The Stream, September 22: Second Toxic Spill at Mexico Mine in Two Months
The Buenavista copper mine in northern Mexico has spilled toxic waste into the Sonora River basin for the second time in two months, prompting the government to warn nearby residents not to use the water, the Associated Press reported. The mine is already facing a cost of $US 151 million to clean up a spill that occurred in August, and it could be required to pay more in fines.
Nutrient pollution is costing taxpayers in Florida nearly $US 2 billion to remove phosphorus from water that is sent to the Everglades, the Sun Sentinel reported. In an effort to solve the problem, the Everglades Foundation is offering a $US 10 million prize to anyone who can create a better way to remove the phosphorus from the water and recycle it for fertilizer.
The severe drought plaguing California may also be behind a spike in cases of West Nile virus, with the number infections in the state doubling from the same period last year, KPBS reported. State health officials theorize that mosquitoes and birds—the two animals needed to spread the disease—are coming into contact more often as they search for diminishing water supplies.
Parts of Johannesburg, South Africa’s largest city, have been without water service for a week following a power outage that shut down the pumps that fill the city’s water reservoirs, IOL News reported. The city has been experiencing a period of high water demand due to a heat wave.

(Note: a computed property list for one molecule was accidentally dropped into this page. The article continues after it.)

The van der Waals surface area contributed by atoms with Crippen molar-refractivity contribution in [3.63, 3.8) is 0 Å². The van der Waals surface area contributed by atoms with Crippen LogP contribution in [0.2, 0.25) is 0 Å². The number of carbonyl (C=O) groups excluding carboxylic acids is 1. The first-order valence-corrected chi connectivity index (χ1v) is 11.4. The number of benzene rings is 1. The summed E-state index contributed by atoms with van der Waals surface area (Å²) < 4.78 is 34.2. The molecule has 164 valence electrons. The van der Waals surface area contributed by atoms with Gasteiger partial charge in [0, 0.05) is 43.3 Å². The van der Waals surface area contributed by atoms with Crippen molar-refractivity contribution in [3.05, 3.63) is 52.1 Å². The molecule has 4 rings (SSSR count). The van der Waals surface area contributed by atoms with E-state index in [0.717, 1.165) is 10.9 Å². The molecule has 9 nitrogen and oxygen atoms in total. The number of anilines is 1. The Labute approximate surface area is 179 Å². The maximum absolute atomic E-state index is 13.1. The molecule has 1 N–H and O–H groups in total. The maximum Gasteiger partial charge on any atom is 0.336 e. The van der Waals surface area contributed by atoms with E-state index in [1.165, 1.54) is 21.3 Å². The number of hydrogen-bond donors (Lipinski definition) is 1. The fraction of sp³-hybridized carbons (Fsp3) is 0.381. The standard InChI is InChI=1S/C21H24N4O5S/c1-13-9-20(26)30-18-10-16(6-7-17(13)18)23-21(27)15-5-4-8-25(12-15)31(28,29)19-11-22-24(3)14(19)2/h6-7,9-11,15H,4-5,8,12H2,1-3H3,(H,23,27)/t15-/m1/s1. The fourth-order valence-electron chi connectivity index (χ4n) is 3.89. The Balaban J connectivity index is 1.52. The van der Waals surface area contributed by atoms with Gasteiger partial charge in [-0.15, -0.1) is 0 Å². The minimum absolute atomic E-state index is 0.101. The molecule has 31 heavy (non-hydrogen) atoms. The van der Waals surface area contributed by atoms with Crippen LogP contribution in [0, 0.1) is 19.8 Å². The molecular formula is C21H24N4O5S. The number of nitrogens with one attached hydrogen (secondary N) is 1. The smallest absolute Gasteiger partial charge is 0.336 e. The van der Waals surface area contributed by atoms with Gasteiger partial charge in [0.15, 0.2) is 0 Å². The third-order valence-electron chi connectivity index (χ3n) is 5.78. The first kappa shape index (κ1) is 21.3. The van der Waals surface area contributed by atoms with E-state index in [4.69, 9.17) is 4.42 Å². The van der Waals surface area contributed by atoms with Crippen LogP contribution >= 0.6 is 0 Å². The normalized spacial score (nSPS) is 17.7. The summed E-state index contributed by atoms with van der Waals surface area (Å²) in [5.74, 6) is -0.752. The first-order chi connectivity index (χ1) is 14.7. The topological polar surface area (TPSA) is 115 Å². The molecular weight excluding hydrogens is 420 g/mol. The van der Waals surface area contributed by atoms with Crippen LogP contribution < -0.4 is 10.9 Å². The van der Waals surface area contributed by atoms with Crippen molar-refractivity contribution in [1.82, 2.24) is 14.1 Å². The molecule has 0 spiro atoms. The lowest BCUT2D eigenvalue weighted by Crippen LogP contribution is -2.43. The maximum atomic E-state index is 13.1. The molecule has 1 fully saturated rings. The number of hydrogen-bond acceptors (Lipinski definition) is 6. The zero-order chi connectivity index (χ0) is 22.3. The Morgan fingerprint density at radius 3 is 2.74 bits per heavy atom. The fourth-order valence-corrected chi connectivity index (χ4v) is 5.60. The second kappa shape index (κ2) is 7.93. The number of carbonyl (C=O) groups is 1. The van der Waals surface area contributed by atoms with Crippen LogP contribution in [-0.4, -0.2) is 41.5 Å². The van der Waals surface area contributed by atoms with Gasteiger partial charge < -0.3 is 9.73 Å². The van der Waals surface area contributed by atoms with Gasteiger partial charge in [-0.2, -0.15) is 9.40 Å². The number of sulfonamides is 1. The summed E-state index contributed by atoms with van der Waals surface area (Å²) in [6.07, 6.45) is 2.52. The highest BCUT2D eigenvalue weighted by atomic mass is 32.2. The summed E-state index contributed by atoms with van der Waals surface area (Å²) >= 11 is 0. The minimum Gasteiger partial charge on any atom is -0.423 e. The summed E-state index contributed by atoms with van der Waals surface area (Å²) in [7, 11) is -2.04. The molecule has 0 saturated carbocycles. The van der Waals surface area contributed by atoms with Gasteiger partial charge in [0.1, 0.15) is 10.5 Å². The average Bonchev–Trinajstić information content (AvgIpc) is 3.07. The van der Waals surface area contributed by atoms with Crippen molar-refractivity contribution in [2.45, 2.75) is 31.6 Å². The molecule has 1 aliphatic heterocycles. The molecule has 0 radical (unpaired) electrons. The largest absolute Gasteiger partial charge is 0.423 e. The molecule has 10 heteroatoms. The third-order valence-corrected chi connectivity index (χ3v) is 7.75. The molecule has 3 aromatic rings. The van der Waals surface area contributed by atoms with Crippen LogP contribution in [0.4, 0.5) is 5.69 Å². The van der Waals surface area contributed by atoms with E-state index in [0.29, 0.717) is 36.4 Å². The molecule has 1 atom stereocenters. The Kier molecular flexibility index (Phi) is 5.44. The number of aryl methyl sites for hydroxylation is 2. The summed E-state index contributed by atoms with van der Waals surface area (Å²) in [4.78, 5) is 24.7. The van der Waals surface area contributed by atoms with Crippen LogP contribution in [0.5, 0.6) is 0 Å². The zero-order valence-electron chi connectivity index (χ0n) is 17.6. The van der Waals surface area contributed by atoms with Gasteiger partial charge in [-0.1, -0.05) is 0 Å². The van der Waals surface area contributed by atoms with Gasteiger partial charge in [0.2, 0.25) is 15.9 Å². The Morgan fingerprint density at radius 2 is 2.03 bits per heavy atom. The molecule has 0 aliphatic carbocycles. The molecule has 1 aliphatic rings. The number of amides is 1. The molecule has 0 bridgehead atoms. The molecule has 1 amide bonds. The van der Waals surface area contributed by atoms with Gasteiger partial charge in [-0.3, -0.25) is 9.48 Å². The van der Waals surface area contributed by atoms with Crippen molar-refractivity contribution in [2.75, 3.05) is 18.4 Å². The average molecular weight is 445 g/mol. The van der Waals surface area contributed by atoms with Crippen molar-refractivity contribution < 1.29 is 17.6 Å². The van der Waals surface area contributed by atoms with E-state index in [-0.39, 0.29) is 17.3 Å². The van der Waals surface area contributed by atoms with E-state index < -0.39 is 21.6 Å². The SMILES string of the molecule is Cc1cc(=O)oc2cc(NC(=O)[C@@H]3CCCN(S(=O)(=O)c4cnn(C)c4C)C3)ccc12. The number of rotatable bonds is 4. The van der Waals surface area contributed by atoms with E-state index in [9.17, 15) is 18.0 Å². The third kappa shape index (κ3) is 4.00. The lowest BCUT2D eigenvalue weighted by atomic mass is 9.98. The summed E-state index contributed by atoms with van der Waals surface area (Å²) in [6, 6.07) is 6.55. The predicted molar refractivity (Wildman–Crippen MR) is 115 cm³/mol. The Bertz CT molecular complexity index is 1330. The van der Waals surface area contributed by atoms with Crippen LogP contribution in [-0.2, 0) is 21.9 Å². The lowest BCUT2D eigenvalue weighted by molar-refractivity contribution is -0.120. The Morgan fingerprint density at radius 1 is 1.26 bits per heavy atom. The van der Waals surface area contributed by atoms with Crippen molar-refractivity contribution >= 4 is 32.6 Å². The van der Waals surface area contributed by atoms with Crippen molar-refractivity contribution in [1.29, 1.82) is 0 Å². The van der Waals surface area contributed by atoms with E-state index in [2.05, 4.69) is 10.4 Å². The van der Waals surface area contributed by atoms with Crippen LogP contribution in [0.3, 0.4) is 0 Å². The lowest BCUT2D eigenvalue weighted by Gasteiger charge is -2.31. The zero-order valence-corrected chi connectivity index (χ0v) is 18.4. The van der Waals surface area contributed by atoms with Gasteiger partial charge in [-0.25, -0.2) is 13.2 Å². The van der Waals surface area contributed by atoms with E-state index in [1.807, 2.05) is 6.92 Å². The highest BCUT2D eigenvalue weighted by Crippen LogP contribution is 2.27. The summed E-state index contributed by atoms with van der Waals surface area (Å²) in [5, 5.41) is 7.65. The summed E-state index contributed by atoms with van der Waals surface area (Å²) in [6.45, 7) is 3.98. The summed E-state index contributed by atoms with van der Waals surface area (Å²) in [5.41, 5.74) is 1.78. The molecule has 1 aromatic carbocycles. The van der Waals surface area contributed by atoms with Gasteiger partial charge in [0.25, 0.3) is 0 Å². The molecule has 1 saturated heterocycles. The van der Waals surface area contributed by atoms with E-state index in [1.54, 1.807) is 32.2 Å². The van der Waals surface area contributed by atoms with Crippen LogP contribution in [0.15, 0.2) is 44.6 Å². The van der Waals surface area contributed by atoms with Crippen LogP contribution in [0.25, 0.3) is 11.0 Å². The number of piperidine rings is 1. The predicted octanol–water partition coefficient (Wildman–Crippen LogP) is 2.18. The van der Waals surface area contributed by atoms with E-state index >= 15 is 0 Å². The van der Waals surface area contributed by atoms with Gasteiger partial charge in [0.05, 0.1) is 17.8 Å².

Pennsylvania’s third largest city, Allentown, is more than a year into a 50-year deal that leased its water and sewer system to a regional public utility company—a solution that may become more attractive to other cities short on funds, The Atlantic reported. The lease provided the city with $US 210 million up front and some future revenue, though some residents have raised concerns about potential hikes in water prices.
A news correspondent for Circle of Blue based out of Hawaii. She writes The Stream, Circle of Blue’s daily digest of international water news trends. Her interests include food security, ecology and the Great Lakes.
Contact Codi Kozacek
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